America’s Secret Slang

by The TV Guy

UnknownSo I was flipping through the channels as I often do, aimlessly looking for something different to watch. One morning I came across a show that intrigued me right away. The many colloquial sayings and bits of language we use without a second thought of where they come from were being explained. The word “cop” for police officer was originally thought to come from the copper buttons on their coats. Well, they now think that the word cop comes from the Irish word “coep,” which stands for hero. They theorize that because much of the Irish language was passed on in an oral tradition, none of these words were well documented.

The California gold rush gave us so many slang words and phrases that we still use today. “Acid test” comes from testing the gold to verify it was real, if it passed the acid test than it was genuine. “Heard it through the grapevine” is a saying we all have heard and likely used in our lives. This comes from stringing telegraph line from posts to trees to whatever would hold the line. The miners thought they looked like grape vines and when they got information on the telegraph, they would say they heard it through the grapevine.

So if you are a lover of words and language this show is something you will want to catch. Check your local listings on H2.

Little House on the Prairie- book review

Sorry for the couple of days of not posting.  I had some computer issues and felt too lazy to try to post from my iPad.

I’ve been reading the Little House on the Prairie series by Laura Ingalls Wilder.  I started at the first one, and am up to the fourth in the series.  I remember reading and loving these stories as a kid, and it’s no different now.  One of the things I like about the books is that they detail how to do things that must have been standard back then, like making head cheese or building a log cabin.  I’m not a history fan per se, but I do enjoy history in this context.

It makes me think about how I’ve read writing advice that warns writers not to make their books “dated.”  Being “dated” is one of the reasons I like these books.  Before I go off on a tangent, I highly recommend them. Yes, they’re appropriate for children, but they’re also interesting for adults.

Back to the whole “being dated” thing.  Events don’t occur in a vacuum.  Speech, slang, customs, food, hairstyles, and clothing change over time, and all these things put a story in context.  I can guarantee that the Little House on the Prairie books would be different if the family was used to eating McDonalds and couldn’t get it, as opposed to hunting and growing their own food.  “Drat” was practically cursing back then.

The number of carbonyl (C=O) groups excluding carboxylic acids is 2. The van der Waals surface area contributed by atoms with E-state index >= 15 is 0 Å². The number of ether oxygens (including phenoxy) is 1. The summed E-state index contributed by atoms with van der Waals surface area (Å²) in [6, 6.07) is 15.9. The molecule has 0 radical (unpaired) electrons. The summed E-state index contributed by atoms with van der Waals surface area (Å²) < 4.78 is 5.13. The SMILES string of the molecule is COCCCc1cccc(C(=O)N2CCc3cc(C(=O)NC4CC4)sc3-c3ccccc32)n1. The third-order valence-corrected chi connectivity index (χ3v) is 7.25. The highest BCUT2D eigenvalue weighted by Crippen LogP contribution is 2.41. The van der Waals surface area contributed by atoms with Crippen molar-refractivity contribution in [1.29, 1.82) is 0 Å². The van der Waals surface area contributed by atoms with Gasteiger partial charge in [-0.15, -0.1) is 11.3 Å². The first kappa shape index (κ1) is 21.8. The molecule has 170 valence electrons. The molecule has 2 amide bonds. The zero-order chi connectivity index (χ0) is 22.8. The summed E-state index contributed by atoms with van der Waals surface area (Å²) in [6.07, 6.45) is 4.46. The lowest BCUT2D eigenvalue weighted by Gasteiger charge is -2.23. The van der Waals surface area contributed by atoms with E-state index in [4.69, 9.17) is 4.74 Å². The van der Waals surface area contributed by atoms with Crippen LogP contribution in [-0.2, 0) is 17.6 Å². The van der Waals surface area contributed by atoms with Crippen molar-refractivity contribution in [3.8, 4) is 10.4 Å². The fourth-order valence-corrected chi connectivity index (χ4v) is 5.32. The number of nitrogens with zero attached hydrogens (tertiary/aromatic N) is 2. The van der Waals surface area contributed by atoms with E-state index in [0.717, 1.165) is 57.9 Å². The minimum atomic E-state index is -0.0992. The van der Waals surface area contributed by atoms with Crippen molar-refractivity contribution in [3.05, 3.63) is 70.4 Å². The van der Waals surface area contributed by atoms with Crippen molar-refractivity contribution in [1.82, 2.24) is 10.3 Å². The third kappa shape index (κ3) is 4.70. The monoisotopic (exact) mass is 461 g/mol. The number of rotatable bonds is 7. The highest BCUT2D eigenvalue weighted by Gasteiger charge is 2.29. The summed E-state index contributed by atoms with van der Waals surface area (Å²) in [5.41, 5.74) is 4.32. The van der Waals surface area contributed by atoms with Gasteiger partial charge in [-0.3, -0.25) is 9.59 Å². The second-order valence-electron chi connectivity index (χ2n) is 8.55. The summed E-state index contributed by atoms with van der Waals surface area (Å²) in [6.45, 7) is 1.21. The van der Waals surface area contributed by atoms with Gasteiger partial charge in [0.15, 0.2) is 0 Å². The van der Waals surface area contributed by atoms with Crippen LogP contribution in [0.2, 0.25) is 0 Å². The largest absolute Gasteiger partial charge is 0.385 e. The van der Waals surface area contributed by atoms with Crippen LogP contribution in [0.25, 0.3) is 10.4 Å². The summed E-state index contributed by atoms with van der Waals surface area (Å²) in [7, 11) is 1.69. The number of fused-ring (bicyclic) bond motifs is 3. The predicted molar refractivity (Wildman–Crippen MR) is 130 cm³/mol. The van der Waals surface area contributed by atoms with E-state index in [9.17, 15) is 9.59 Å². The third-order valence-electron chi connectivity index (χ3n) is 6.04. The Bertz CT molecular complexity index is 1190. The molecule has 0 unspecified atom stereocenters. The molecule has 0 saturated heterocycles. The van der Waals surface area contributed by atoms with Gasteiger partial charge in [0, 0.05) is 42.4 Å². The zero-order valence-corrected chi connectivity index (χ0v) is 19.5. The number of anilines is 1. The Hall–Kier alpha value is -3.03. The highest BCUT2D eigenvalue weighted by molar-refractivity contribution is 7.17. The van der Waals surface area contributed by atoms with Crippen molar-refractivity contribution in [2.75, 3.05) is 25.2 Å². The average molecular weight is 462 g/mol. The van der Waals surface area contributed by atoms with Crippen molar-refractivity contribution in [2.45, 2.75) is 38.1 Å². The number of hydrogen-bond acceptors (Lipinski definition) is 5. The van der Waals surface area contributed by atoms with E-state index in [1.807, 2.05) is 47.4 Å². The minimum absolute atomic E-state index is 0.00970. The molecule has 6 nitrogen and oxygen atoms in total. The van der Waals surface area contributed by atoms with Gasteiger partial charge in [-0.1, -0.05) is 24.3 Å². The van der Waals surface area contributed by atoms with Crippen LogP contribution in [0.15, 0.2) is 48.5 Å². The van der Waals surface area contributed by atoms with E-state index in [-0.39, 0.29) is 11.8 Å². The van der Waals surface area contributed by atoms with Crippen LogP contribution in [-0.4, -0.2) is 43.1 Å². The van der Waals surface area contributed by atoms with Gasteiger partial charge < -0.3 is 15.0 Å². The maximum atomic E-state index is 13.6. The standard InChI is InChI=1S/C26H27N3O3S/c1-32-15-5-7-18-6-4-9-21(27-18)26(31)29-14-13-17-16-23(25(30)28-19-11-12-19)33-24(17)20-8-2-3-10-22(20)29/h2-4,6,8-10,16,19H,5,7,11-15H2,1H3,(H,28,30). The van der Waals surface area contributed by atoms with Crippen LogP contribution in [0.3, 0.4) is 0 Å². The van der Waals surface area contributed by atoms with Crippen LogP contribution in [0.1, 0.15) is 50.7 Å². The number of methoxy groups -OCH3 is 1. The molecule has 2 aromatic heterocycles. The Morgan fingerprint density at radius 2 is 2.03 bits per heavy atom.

My point is that if a book is going to stand the test of time, it’s probably going to be at least in part because of the context of the book, not in spite of it.  If Huckleberry Finn weren’t tied to a particular time period, would it still be as good?  I understand why the caution not to use slang, but let’s face it… a reader can figure out slang in context.  In the TV series Battlestar Galactica, they changed the primary expletive to the more TV friendly “frak.”  We all knew what that replaced.

So, what do you think about slang and “dating” modern fiction?  Yay or nay?


ImageI once read a bit of writing advice that said it’s important not to put slang into your story so as not to date your work.  In that way, your work will be able to have longer lasting appeal.  For a little while, I bought it.  I have a tendency to believe just about anything, at least at first.

Now I think that bit of advice is hogwash.

Having a story without anything to “date it,” when done deliberately, is a bit like cooking without any spices so that you don’t offend any taste buds.  I was reading a book today in which the author referred to someone watching Johnny Carson.  Until I read that, I hadn’t realized the book was published in 1990.  I liked reading that.  There’s another series of books, the In Death series by JD Robb, which are set in 2059.  The author has some of the characters use slang, different slang than what’s used now, but I like the fact that the characters talk differently.  I think that it adds to both the setting and adds depth to the characters.

Let’s face it, timeless classics are anything but “timeless.”  I like reading Jane Eyre and Pride and Prejudice, not because they’re set in a time vacuum, but because the characters are timeless, the plot is timeless, and they way they make me feel is timeless.  It’s like the photos I talked about yesterday.  Reading these books is like looking back at a moment in time.

I don’t advocate adding slang just for the sake of doing it, or putting in things to date your work just because.  But if something fits, if it adds to the story, or the character or just feels right, then of course you as an author should add it.  I judge what to put in and take out by what I like to read.  If I enjoy it as a reader, then it’s the right thing to do as an author.